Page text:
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  39. The Potential of Education for Creating Mutual Trust: Schools as Sites for Deliberation.Tomas Englund - 2011 - Educational Philosophy and Theory 43 (3):236-248.
    Is it possible to look at schools as spaces for encounters? Could schools contribute to a deliberative mode of communication in a manner better suited to our own time and to areas where different cultures meet? Inspired primarily by classical (Dewey) and modern (Habermas) pragmatists, I turn to Seyla Benhabib, posing the question whether she supports the proposition that schools can be sites for deliberative communication. I argue that a school that engages in deliberative communication, with its stress on mutual (...)
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  40.  43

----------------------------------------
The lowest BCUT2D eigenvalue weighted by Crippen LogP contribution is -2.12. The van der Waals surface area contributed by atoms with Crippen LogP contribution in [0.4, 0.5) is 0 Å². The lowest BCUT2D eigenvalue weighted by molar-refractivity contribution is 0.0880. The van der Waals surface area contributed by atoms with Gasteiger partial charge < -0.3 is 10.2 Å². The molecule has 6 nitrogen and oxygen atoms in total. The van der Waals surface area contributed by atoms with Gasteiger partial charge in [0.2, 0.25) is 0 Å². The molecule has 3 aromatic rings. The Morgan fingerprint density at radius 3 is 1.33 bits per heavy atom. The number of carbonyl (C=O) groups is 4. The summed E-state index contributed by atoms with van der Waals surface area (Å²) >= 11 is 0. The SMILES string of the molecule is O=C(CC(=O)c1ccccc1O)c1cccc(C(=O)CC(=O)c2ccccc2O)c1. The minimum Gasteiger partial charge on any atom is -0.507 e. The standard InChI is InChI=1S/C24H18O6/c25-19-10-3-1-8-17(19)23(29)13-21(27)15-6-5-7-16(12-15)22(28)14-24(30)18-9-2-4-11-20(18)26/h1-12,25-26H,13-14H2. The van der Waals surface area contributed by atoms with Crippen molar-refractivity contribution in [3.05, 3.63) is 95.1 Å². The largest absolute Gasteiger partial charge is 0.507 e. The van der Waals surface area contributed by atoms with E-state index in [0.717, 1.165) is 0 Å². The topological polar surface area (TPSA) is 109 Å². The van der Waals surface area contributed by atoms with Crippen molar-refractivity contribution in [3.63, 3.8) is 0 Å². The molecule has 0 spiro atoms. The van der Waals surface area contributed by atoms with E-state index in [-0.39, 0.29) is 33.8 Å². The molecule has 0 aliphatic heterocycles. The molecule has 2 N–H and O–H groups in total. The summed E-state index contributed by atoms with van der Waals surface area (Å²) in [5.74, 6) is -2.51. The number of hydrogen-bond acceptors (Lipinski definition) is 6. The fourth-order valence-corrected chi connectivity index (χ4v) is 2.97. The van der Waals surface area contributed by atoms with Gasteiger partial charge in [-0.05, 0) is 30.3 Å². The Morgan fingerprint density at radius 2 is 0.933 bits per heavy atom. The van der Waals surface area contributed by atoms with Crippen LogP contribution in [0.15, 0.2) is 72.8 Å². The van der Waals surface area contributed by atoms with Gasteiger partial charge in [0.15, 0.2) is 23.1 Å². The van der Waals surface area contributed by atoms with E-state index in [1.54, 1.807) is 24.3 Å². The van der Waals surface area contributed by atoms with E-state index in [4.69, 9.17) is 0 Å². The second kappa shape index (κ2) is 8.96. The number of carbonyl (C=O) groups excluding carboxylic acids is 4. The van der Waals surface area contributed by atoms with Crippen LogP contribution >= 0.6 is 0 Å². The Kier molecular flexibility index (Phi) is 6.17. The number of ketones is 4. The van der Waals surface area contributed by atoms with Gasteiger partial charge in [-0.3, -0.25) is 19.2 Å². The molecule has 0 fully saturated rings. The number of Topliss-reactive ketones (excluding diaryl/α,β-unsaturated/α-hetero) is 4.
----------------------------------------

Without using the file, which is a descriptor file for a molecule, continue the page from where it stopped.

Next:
The Potential Impact of Social Accountability Certification on Marketing: A Short Note. [REVIEW]Morgan P. Miles & Linda S. Munilla - 2004 - Journal of Business Ethics 50 (1):1-11.
    Social Responsibility (SA) 8000 registration/certification is a response by the business community to address consumer and investor perceptions of the importance of emerging global social issues such as child labor, worker rights, discrimination, compensation, etc. As more U.S. and European firms outsource production to less developed nations, social, environmental, and reputational issues have become more important. SA8000 is a series of behavioral standards that represents a comprehensive, and potentially global, corporate social responsibility registration system that provides a standard of socially (...)
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  41.  9
    The Potential Role for Cognitive Training in Sport: More Research Needed.Courtney C. Walton, Richard J. Keegan, Mike Martin & Harry Hallock - 2018 - Frontiers in Psychology 9.
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  42.  67
    Actuality, Potentiality and De Anima II.5.Robert Heinaman - 2007 - Phronesis 52 (2):139 - 187.